Despite the success of the tours, what hasn’t changed is the fact that it’s still pretty hard convincing homeowners to get on board.
“The moment they hear ‘art’, they slam the door on you,” quipped Lim, who said it’s not unsual to go door-to-door, walking up and down entire blocks, only to get rejected by everyone. “Out of, say, 600 households, you’ll get maybe one [to agree].”
But at the end of the day, getting that one person is worth it. “These days, everyone’s staying behind their closed doors, watching Netflix, especially in HDB flats. But there are still people who are house- and neighbourhood-proud who are willing to share their stories,” said Lim.
While preparing for Potong Pasir, Tan recalled how one participating artist, Hafiz Osman, distributed flyers telling people he wanted to paint their walls for free.
“And a lot of them were super suspicious of him! But the ones who said yes were those who hadn’t upgraded their homes for 30 years, and he had an amazing opportunity to talk to these people and see their homes that hadn’t changed much in 30 years,” she said.
THE OCCASIONAL PROPERTY AGENT
And what of OH! guests – do they really go to these tours to look at art? Or are they simply kaypoh about other people’s houses?
“I think it’s both,” said Oei. “By and large, majority go for the art and also learn about the stories in the neighbourhoods – there’s a hunger among Singaporeans to connect to these stories.”
That said, there are some attendees who really just want to see the houses. “During the Emerald Hill walk, there will be people who’ll come to us specifically asking which tour goes to the houses,” said Lim.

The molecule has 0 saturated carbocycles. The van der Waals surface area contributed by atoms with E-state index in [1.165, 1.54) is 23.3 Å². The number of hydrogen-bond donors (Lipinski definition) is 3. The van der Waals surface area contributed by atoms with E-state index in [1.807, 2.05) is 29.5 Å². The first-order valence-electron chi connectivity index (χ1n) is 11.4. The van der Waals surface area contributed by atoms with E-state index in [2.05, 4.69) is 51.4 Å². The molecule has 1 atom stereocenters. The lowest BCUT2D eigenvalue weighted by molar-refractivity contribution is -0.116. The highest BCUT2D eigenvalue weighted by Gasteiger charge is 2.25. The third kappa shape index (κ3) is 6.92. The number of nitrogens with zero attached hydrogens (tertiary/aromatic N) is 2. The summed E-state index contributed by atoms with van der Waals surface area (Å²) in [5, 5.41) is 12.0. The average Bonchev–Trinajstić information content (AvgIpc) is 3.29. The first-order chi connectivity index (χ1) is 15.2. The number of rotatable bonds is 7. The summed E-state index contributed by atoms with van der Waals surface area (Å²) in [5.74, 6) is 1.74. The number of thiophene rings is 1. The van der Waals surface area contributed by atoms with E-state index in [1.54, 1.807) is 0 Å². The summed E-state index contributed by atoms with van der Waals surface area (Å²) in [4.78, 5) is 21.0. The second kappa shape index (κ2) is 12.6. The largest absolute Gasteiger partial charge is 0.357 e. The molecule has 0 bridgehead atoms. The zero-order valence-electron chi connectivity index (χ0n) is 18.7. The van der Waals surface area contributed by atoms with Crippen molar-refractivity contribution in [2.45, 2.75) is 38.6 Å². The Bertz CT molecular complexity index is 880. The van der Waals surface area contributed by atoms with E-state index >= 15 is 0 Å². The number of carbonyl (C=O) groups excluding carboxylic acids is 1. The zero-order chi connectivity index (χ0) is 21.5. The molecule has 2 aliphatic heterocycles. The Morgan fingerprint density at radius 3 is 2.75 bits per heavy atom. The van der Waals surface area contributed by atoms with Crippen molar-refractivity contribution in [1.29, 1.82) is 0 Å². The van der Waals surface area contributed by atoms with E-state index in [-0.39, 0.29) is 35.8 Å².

“And for Potong Pasir, there was actually a property agent who came because she was more interested in the houses – she wanted to go into bedrooms and wanted to open cabinets. Our guide really gave it to her!” she shared, but added that the majority of visitors are usually very polite.
“They self-police and sort of have like a ‘class monitor’ who’ll say you’re not supposed to do this or that.”
And given the foot traffic and logistical nightmare of people moving around a home, it’s perhaps a surprise that only one mishap has taken place. Way back during the Marine Parade edition, a guest broke a vase.
“But it was meant to be. The vase was from the homeowner’s ex-boyfriend,” quipped Lim.
After arguably popularising this kind of tour format, OH! is slowly changing its strategy – last year’s Emerald Hill edition was the last “neighbourhood” tour.
Beginning next year, OH! tours won’t be revolving around places but starting a new trilogy of tours that looks at the themes of “wood, earth and water”. For 2020, said Oei, it will be “wood” and audiences can go explore a timber factory and there are plans to work with carpenters and furniture makers.
Meanwhile, this year’s OH! events have become more intimate. For a new ongoing series called Singapore Calendar, a select group of participants gets to interact and follow an artist as he or she creates a work, which culminates in a final exhibition.
This month, there’s also an event called Passport, where artists actually collaborate closely with a homeowner to create something for audiences to see. And it’s not just in one neighbourhood – these pop-up experiences are spread around places such as Telok Blangah, Marsiling and Tanjong Pagar.
Said Oei: “Our Singaporean houseowners are much more adventurous than we give them credit for. They might be performing, leading tours or taking questions – we wanted them to be involved in a much bigger way.”
For more details about OH! Open House and its events, visit https://ohopenhouse.org/